I seem to find myself reminiscing more than ever before, perhaps it is because I have lived more years than what now lies ahead, or maybe it is just a natural phenomenon. Never would I have believed those childhood years when I thought I’d die of embarrassment and cried myself to sleep in disappointment would turn into fond recollections.
Memories of the neighbor boys poking fun at my expense, making me feel stupid and ugly, jeers or occasional mean spirited comments from classmates. My peers knew all my shortcomings, as I knew theirs; who peed their pants, who was a brown nose, who couldn’t keep a secret, who made up stories, who was two-faced, etc.
Have you ever asked yourself why as children we were able to coexist, overlooking each other’s shortcomings, forgiving one another, and even now we are happy to see our old friends who were really more like family when we were growing up. But as adults we seem to hold other adults accountable for any infraction or error?
As adults we hold professional people and other adults to a relatively high standard. Which may be a result of our being raised to respect all adults and having seen our parents pay considerable respect to the educated professionals; bankers, businessmen, law officers, etc. Today we dislike the doctor that keeps you waiting, the lawyer that over-bills, the policeman that would rather give you a ticket than a warning, the politician that puts his own agenda before his constituents, the parent that unjustly punishes, the clergy that behaves no better than ourselves, etc. What we seem to expect is perfection from these human beings operating within their profession but what we receive are flawed humans performing a professional service for us. Sometimes these professionals don’t behave as we think they should.
But aren’t we all works in progress, perfectly imperfect by our very nature? As children we were taught by our parents and teachers to get along with everyone. As we grew into independent adult (our vices also grew) we were without any supervision demanding we play nice with others.
How much different our lives would be if we reapplied the disciplines we were taught as children. The disciplines stemming from the golden rule; “Do unto others as you would have them do unto you.” Just think, this simple rule could usher kindness, compassion and integrity into our homes, lives, and world.
Today and Saturday is the completion of the Versailles Hometown Christmas Celebration.
Saturday is the Fall Harvest Dance at the Versailles Vets Club. This is open to the public with music by D.J. Dan. Admission is $5 at the door.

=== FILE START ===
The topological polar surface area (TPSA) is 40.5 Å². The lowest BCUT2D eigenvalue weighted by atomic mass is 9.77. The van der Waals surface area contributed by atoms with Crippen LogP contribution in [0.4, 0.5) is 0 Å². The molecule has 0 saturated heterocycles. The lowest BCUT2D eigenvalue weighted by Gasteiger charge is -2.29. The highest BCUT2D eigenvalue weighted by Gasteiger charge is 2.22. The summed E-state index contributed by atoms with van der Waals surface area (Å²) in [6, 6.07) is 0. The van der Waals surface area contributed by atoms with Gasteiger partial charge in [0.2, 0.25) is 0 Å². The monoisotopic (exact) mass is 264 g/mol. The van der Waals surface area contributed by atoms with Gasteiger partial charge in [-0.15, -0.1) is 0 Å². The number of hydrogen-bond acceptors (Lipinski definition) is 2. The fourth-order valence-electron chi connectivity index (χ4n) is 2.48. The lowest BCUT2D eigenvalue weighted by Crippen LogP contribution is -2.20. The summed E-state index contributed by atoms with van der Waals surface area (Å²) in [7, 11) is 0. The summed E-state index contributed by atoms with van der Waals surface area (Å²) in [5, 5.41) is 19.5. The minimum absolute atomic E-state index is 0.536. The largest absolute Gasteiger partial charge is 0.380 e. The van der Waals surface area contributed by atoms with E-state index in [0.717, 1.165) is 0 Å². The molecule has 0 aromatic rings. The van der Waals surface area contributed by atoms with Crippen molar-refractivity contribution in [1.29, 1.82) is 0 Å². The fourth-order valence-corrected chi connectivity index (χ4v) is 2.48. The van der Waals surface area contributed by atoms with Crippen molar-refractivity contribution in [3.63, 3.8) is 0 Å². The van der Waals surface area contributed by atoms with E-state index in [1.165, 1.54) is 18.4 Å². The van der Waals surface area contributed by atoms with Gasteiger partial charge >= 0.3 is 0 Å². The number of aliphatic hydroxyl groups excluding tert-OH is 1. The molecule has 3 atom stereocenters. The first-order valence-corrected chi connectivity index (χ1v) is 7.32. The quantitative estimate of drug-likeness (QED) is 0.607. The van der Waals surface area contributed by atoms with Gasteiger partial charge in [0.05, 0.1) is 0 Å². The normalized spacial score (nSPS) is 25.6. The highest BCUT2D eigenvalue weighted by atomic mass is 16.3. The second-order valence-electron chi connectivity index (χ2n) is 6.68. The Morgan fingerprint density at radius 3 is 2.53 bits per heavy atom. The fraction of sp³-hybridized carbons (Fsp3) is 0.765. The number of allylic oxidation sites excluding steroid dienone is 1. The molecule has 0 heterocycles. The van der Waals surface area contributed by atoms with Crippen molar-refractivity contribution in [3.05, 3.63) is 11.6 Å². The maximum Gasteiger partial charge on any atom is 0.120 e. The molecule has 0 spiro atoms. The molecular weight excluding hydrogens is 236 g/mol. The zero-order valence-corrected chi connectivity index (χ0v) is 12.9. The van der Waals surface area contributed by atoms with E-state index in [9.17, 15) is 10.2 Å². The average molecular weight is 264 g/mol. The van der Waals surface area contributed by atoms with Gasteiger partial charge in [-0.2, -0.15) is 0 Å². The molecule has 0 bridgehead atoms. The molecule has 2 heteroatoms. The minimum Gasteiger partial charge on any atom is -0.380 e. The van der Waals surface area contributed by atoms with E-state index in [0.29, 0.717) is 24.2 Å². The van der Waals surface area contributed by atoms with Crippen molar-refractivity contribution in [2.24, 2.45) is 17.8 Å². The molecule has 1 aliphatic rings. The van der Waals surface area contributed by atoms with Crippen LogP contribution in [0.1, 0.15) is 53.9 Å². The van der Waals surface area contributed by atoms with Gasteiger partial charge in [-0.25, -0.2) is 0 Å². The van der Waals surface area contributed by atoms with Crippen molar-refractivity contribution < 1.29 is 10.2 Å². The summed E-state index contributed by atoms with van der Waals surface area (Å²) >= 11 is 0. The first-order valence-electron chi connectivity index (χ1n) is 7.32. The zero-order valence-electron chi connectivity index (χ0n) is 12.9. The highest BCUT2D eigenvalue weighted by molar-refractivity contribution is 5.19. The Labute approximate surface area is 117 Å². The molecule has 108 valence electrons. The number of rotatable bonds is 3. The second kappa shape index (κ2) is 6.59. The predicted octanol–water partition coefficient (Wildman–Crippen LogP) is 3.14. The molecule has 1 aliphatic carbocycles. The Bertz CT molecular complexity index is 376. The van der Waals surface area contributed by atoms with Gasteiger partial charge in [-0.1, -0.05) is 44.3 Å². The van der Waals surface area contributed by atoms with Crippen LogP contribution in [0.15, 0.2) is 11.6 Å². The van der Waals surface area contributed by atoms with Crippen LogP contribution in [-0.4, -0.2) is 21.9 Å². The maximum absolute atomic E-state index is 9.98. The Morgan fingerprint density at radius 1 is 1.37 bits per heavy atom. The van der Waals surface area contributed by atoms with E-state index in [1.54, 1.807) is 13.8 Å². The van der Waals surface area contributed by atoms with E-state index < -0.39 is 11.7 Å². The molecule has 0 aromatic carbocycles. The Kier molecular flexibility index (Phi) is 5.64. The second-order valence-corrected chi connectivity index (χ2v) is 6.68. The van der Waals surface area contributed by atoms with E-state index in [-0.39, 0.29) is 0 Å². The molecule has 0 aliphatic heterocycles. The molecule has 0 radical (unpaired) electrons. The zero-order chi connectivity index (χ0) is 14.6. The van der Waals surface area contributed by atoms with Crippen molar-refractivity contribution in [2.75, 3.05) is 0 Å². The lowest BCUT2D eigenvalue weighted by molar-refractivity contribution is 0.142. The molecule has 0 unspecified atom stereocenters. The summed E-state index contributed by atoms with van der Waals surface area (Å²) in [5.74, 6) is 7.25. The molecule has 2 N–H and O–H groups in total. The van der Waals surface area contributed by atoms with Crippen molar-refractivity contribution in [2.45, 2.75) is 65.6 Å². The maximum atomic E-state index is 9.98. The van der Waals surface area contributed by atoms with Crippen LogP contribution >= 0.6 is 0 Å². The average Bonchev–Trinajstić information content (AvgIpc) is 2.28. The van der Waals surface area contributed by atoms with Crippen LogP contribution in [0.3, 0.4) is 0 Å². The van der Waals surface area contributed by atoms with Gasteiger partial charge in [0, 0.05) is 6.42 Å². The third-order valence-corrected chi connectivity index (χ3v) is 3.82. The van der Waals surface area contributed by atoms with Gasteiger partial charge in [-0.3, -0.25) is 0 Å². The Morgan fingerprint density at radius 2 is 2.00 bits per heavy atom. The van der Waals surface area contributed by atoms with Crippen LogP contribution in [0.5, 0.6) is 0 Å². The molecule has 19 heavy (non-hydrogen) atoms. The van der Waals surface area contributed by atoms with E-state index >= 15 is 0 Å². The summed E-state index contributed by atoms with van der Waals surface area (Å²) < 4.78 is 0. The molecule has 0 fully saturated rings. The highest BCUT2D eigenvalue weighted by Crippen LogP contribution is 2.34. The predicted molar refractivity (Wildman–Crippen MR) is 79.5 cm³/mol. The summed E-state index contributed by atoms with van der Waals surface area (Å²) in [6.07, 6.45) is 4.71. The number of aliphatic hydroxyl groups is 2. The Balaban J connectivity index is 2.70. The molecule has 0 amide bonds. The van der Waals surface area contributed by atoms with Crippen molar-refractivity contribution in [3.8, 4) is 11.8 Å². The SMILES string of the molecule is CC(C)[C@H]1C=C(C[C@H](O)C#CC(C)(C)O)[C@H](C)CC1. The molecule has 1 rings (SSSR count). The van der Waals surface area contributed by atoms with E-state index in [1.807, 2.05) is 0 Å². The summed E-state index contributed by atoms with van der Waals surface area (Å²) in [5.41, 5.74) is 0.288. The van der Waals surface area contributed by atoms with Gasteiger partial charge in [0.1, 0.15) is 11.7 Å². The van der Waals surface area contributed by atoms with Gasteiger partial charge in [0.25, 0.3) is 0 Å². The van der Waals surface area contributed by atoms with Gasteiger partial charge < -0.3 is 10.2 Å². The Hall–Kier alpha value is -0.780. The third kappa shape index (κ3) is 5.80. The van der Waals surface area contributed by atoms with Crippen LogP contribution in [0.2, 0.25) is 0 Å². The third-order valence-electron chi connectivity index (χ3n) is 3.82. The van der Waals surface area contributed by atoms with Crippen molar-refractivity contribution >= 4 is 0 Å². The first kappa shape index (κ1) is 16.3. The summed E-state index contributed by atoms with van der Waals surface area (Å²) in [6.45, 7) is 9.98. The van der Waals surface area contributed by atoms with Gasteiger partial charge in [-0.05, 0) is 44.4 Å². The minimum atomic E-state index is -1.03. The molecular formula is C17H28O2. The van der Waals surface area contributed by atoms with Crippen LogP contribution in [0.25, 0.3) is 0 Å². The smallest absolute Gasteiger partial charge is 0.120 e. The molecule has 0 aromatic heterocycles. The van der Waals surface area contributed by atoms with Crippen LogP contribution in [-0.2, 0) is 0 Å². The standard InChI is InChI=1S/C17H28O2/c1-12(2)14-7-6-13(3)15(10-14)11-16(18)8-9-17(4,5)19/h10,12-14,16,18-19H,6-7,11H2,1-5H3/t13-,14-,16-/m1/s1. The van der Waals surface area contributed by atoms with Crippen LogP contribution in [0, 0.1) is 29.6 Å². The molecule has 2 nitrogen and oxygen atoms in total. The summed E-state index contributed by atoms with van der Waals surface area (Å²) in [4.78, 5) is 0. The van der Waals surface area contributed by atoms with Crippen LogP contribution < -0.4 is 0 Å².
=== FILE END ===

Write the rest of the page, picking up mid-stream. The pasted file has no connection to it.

Sunday, Phyllis Shively will be celebrating her birthday with an open house from 2:30 – 5 p.m. at the St. James Episcopal Church in Piqua.
Happy birthday to Chad Feitshans II (1), Henry Uhlenhake (1), MacKenzie Dabe (2), Zachary Weaver (13), David Magoteaux, Jessica Griesdorn, Dee Stahl, Lauren Meinke, Fr. Jim Simons, Maleah Bulcher, Shorty Keller, Carmen Kingrey, Lynn Langston, Karen Kelch, Dusty Francis, Don Purpus, Shila Magoto, Nina Barga, Marcia Davidson, Nancy (Tom) Subler, Joan Ruschau, Rose Lucas, Kevin Bohman, Janet Garber, Vicky Olwine, Kim Condon, Keith Hartzell, Diliana Miller, Madison Dortsch, Chloe Grilliot, Candy Stump, and Joe Hernandez. Wedding wishes to Lori and Jason Hemmelgarn (3), Kelly and Kevin Luthman, Lisa and Joe Rush (19), Penny and Phillip Elmore, Missy and Brad Francis (25), Sue and Joe Knapke (34), Dee and Brian Monnin (37), Jean and Jack Turpen (50), Rosemary and Jerry Paulus (59), and Ethel and Frank Lenker (60).
Healing prayers and get well wishes to Marybel Weaver, Dorothy Richard, Dave Magoto, Alan Barga, Maggie Dabbelt, Bob Homan, Janet Pitsenbarger, Kelly Bruns, Steven Youngker (shoulder surgery), Nicole Smith, Dave Francis, Marge Langenkamp, Iris Nickol, Joann Ingle, Eileen Rahm, Michelle McClure, Dan Trostel, Robert Longenecker, Karen Coverstone (cancer), Rita Wuebker, Shirley Davis, Yvonne Ridenour, Cyril Frantz, Wayne Pittsenbarger, Michelle Ullom, Thelma Schultz, James Youngker, Glenn Monnin, Isabella Yakos, Brian Voisard, Barb and Jon Agne, Samantha Smith and all those dealing with cancer or any one of life’s many challenges, as well the hospitalized or home-bound in need of our prayers but not mentioned by name.
Sincere sympathy to the family and friends of Nicholas DeMange (34), Duane Saintignon (73), Norma Stammen (88), and Beulah Fine (97), also remembering the lives of Ella Benning, Theresa Alexander, Hilda Glynn, Vivian Wintrow, Ron Dirksen, Deloris Pepple, Ottis Gilmore, Jerry Timmerman, Carl Schutz, Phyllis Magoto, Alma Grilliot, Mary Ware, Bob Poly, Rita Baltes, Bob Tebbe, Ethel Mayo, Wayne McGreevy, Edith Richhart, Charles Francis, Florence Smith, Helen Shappie, Agnes Thiebeau and all those who are in our hearts but not mentioned by name at the anniversary of their passing.
“Love one another and you will be happy. It’s as simple and as difficult as that.” ~Michael Leunig
“Above all hold unfailing your love for one another, since love covers a multitude of sins.” ~1 Peter 4:8
“Love me when I least deserve it because that is when I really need it.” ~ Swedish Proverb
Kathy Magoto is a volunteer citizen columnist, who serves The Daily Advocate readers weekly with her weekly Versailles community column. She can be reached at firstname.lastname@example.org or at 526-3798. Feel free to contact her with Versailles news and tidbits. Viewpoints expressed in the article are the work of the author. The Daily Advocate does not endorse these viewpoints or the independent activities of the autho